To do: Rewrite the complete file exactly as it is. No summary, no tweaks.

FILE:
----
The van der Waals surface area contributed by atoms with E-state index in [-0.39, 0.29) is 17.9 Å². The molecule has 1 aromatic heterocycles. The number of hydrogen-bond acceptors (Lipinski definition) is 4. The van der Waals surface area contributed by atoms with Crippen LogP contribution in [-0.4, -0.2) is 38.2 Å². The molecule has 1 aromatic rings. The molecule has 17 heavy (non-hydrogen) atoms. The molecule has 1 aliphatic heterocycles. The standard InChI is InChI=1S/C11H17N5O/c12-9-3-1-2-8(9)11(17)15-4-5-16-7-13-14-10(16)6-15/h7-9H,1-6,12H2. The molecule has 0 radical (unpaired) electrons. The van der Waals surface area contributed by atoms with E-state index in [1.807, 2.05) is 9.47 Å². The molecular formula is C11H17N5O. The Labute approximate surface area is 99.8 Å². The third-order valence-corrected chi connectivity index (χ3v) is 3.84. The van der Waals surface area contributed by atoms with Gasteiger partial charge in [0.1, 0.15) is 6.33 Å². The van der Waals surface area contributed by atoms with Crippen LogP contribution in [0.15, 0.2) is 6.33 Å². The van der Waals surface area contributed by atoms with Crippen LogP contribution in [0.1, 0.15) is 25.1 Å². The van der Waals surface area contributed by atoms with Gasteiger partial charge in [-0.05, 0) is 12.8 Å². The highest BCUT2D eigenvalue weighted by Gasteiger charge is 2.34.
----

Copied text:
The van der Waals surface area contributed by atoms with E-state index in [-0.39, 0.29) is 17.9 Å². The molecule has 1 aromatic heterocycles. The number of hydrogen-bond acceptors (Lipinski definition) is 4. The van der Waals surface area contributed by atoms with Crippen LogP contribution in [-0.4, -0.2) is 38.2 Å². The molecule has 1 aromatic rings. The molecule has 17 heavy (non-hydrogen) atoms. The molecule has 1 aliphatic heterocycles. The standard InChI is InChI=1S/C11H17N5O/c12-9-3-1-2-8(9)11(17)15-4-5-16-7-13-14-10(16)6-15/h7-9H,1-6,12H2. The molecule has 0 radical (unpaired) electrons. The van der Waals surface area contributed by atoms with E-state index in [1.807, 2.05) is 9.47 Å². The molecular formula is C11H17N5O. The Labute approximate surface area is 99.8 Å². The third-order valence-corrected chi connectivity index (χ3v) is 3.84. The van der Waals surface area contributed by atoms with Gasteiger partial charge in [0.1, 0.15) is 6.33 Å². The van der Waals surface area contributed by atoms with Crippen LogP contribution in [0.15, 0.2) is 6.33 Å². The van der Waals surface area contributed by atoms with Crippen LogP contribution in [0.1, 0.15) is 25.1 Å². The van der Waals surface area contributed by atoms with Gasteiger partial charge in [-0.05, 0) is 12.8 Å². The highest BCUT2D eigenvalue weighted by Gasteiger charge is 2.34.